Bias against dog breed is the pits

July 24, 2003|by TIM ROWLAND

Yeah, we had a dog once, but my dad had to shoot it.

Was it mad?

Well, he wasn't too happy about it.

That line, from a play whose name I've long since forgotten, has taken on new meaning, since now Hagerstown is having a go at the pit bulls. At least for the moment, that takes the pressure off of cruisers, taverns, landlords and homeless as the City of Hagerstown's crisis du jour.

Outlaw pit bulls and pit bull relations and all our problems will be solved.

This in response to the epidemic of a pit bull bite that occurred in 2002 and a concern that drug dealers are employing the dogs to guard their stash.

I don't have strong feelings on this one way or another, but you have to wonder about legislation that would make criminals out of Fred Astaire, General Patton, John Steinbeck, Woodrow Wilson, Helen Keller, Budweiser and the Little Rascals. Who knew that Fred Astaire must have had a stash?


Seems to me, if you're going to ban a breed of dog, do us all a favor and ban poodles. For that matter, ban any type of dog that requires a custom haircut - or at very least pass an ordinance requiring their owners to have their eyelids glued open and make them watch 219 straight hours of the stinkin' Westminster Dog Show.

If I want a dog, I want a dog, not some dustmop whose genes are so crossed up they get cholera every time they get a whiff of a Milk Bone.

Memo to Westminster: Crossed eyes are not a good thing. Neither is that smashed in the face with a frying pan look, sour or snotty personalities, hair by Twisted Sister or the pompous little high-step trot around the ring (And that's just the owners; don't even get me started on the dogs).

I can understand the police chief's concerns, though. When I lived downtown, I couldn't understand why so many people in their crack-house apartments had pit bulls. I thought "Isn't that sweet, even drug dealers, deep down, have a soft spot in their hearts for animals."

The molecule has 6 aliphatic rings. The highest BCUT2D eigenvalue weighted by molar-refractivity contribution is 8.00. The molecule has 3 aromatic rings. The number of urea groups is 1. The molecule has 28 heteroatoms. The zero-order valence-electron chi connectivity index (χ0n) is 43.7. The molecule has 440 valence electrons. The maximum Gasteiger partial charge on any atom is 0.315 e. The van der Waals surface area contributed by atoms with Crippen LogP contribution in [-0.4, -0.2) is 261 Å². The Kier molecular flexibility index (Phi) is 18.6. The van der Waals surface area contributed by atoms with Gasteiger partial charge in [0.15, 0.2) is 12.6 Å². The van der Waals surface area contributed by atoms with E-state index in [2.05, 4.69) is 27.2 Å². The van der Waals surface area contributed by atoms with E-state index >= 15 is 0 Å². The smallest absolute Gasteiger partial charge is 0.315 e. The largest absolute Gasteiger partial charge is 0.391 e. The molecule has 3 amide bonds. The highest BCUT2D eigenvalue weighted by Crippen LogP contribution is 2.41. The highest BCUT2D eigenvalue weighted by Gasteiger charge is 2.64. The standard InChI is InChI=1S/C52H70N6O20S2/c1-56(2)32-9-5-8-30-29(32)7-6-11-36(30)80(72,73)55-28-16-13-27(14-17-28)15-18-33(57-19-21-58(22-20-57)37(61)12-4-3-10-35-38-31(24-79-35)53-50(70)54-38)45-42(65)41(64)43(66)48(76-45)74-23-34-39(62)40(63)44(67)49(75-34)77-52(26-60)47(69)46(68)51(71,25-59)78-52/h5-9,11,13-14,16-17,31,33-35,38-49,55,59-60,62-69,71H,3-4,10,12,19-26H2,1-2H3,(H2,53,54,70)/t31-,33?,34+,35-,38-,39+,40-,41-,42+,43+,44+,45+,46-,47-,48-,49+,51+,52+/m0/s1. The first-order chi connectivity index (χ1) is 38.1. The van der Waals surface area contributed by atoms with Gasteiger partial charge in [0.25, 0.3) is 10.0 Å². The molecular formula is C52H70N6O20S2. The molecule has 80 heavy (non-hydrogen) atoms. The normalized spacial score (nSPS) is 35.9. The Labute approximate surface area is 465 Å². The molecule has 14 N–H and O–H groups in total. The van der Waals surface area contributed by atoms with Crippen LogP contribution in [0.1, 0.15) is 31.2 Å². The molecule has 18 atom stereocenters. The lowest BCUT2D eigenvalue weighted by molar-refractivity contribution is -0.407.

If I had thought about it more, I probably would have wondered why I never saw a drug dealer (alleged) with an Irish setter.

But if pit bulls are outlawed, what's to say the drug dealers won't just switch to another aggressive breed, like Dobermans, Rottweilers or the Dixie Chicks?

What would stop them from moving on to an entirely new species altogether, like cobras, or maybe a moose?

There are other problems, too. For one, right along with target practice and forensics, officers are now going to have to take courses in canine genetics.

You can't bust a dog down for being only part pit, can you? "But officer, this isn't a pit bull, it's a wit bull; they're like pit bulls, only funnier."

What if you can prove the pit bull's great-great-grand dam was Lassie?

The city's pit bull proposal did, however, deeply divide the newsroom and touched off a serious debate centering on the question:

Is the Target Department Store dog a pit bull? To settle the matter, I called Target, and seeing as how there was no "If you want to know the breed of the Target dog, press 3" voice mail option, I stayed on the line until a woman named Karen answered.

Unfortunately, Karen turned out to be the absolutely most courteous, friendly and professional customer service representative on the face of the earth. It took her about 20 seconds to check and find out that the Target dog is in fact a bull terrier named "Spot."

Nothing like a proficient customer service rep to ruin a humor columnist's day. "If we have an ad with a picture of a dog, lots of people will call in asking what breed it is," she added, helpfully.

"Yeah..." I grumbled, crestfallen that my merry pranksterism had been so unceremoniously floored through the fiendish simplicity of competence, "...Well - lots of people are idiots."

And I hung up.

Tim Rowland is a Herald-Mail columnist. You can reach him by phone at 301-733-5131, extension 2324, by fax at 301-714-0245 or by e-mail at

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